Answer: There is no need to create a new rental agreement unless there is a good reason. A “good reason” might be because the existing rental agreement is old and outdated. But if you are to use a new rental agreement for the existing and new tenant, the existing tenant will have to agree, since technically you cannot “force” the existing tenant to sign a new one.
If that is not an issue, just have the new tenant sign an addendum to the existing rental agreement. I think that is cleaner that having the new tenant just sign and date the existing rental agreement. (This isn’t fatal in just signing the existing document – it is just my preference for a clean paper-trail.)
If using an addendum, all it needs to say is that the new tenant agrees to be bound by all (a) existing rules and regulations currently in place, the existing Statement of Policy, and all pending notices such as rules changes, utility changes, and related documents, which the new tenant confirms they have read and understand. You should make sure that you list all such documents in the addendum, just to make sure there is no confusion by the new tenant about what they are signing on to. You and the new tenant should then date and sign the addendum, giving him or her a copy and keeping one for the file.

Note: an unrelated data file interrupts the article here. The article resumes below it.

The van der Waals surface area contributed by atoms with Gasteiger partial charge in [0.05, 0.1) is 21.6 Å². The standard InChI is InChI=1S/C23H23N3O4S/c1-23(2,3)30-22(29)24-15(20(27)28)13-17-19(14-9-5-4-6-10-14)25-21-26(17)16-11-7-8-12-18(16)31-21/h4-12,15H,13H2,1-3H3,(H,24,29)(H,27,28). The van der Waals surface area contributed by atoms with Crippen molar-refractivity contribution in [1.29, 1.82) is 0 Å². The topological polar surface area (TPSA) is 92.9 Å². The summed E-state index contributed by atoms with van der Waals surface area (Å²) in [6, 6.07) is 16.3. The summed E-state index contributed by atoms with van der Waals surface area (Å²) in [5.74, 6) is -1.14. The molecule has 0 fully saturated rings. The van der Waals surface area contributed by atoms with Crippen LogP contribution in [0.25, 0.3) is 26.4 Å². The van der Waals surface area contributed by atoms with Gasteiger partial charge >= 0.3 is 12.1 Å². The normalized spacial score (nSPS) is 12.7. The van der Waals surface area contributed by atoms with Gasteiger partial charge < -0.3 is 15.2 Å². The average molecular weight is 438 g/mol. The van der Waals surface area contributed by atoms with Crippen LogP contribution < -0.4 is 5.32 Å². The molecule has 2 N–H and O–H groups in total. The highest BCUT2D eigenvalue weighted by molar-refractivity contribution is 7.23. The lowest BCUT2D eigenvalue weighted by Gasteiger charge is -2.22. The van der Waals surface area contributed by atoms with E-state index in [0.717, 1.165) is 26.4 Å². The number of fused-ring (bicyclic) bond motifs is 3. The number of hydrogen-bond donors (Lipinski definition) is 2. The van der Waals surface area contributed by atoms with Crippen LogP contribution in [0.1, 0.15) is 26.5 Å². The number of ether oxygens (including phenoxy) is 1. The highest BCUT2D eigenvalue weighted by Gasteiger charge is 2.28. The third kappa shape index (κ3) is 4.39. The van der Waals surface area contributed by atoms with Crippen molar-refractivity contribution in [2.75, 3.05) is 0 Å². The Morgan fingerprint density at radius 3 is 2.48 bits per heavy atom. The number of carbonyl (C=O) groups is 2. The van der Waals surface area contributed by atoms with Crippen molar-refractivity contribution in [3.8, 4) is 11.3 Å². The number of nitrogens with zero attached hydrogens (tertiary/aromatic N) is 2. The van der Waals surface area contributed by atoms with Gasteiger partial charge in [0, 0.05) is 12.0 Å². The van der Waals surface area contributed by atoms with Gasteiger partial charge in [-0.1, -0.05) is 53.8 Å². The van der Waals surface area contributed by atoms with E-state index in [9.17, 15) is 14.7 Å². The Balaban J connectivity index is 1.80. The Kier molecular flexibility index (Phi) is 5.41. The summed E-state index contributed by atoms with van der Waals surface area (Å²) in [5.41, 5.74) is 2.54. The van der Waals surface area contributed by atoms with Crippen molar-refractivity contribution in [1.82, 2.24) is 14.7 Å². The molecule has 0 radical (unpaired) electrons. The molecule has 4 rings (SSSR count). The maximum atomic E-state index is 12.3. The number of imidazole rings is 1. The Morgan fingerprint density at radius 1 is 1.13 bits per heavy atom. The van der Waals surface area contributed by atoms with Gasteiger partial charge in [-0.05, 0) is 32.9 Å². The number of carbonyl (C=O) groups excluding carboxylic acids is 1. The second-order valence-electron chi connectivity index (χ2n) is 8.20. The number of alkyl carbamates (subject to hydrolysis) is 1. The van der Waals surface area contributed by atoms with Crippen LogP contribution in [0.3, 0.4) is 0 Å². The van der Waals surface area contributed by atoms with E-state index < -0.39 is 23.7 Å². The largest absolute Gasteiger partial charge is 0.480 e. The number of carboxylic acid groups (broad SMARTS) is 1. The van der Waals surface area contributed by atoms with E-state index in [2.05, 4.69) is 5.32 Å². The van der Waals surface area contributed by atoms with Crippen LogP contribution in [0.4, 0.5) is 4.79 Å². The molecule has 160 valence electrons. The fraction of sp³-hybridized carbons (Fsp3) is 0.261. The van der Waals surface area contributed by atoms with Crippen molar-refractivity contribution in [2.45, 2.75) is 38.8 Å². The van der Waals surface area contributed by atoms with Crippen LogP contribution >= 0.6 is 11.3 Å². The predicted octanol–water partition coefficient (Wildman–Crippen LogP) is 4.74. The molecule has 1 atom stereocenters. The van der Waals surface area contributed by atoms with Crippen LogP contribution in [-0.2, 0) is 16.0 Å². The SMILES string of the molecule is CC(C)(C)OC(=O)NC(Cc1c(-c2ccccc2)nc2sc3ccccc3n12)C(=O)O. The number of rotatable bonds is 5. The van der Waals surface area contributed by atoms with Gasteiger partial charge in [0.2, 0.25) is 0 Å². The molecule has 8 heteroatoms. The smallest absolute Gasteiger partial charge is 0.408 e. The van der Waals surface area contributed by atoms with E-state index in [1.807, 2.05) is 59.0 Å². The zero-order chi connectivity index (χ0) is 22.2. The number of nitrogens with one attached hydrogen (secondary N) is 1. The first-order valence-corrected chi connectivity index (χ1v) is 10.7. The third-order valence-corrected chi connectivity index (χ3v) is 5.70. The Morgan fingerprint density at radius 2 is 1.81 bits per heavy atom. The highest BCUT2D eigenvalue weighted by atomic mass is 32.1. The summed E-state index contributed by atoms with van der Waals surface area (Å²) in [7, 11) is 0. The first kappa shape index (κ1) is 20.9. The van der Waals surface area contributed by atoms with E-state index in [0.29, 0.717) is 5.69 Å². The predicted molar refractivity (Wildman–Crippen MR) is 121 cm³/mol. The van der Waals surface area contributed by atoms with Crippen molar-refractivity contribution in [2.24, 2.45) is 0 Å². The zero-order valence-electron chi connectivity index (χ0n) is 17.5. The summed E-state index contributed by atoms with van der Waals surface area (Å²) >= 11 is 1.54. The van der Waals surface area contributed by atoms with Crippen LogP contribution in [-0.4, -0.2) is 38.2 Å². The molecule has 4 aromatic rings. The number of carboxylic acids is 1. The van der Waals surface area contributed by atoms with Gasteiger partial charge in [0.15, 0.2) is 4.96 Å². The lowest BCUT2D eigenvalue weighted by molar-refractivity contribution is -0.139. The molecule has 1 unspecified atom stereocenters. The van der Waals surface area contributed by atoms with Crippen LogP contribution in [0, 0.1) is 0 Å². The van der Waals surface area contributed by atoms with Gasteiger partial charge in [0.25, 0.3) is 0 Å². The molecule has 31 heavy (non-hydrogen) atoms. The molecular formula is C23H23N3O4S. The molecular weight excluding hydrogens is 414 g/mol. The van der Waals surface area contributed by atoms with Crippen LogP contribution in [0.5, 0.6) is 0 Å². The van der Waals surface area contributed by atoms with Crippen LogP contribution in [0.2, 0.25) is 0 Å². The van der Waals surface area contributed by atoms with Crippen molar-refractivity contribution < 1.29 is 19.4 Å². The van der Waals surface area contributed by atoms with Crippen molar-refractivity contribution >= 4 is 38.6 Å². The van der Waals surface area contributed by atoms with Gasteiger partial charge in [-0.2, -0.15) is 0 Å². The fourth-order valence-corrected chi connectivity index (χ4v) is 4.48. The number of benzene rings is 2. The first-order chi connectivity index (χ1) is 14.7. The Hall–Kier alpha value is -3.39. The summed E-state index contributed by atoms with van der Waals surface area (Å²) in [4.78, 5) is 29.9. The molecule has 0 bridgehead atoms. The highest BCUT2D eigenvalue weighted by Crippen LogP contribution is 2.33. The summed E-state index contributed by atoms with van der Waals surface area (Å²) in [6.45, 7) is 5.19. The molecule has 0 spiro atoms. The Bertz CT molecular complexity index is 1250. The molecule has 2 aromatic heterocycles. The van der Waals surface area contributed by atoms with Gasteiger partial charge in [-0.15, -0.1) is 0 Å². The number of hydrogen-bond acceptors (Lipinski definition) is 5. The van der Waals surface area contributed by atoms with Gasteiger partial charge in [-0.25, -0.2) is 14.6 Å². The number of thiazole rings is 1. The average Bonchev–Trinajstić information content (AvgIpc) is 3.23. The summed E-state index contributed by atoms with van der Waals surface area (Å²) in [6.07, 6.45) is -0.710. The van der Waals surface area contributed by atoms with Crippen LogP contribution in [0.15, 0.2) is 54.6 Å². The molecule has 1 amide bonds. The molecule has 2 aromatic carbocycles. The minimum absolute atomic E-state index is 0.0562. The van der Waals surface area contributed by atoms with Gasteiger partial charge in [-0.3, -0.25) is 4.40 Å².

As for whether this new tenant will be subject to the rent increase you have planned in six months, the answer is “Yes.” There is a common misconception that MHP landlords cannot increase rent during the first year of tenancy. While it is true that rent cannot be increased during the first year of a non-MHP tenancy (i.e., where the tenant does not own the home, or it is an RV) that limitation does not apply to MHP tenancies where the tenant owns their home. See, ORS 90.600, the MHP rent increase statute. It does not contain any limitations on increases within the first year of tenancy.
Caveat: If you have park-owned homes or RVs in spaces, the one-year prohibition of ORS 90.323 (3)(a) does apply.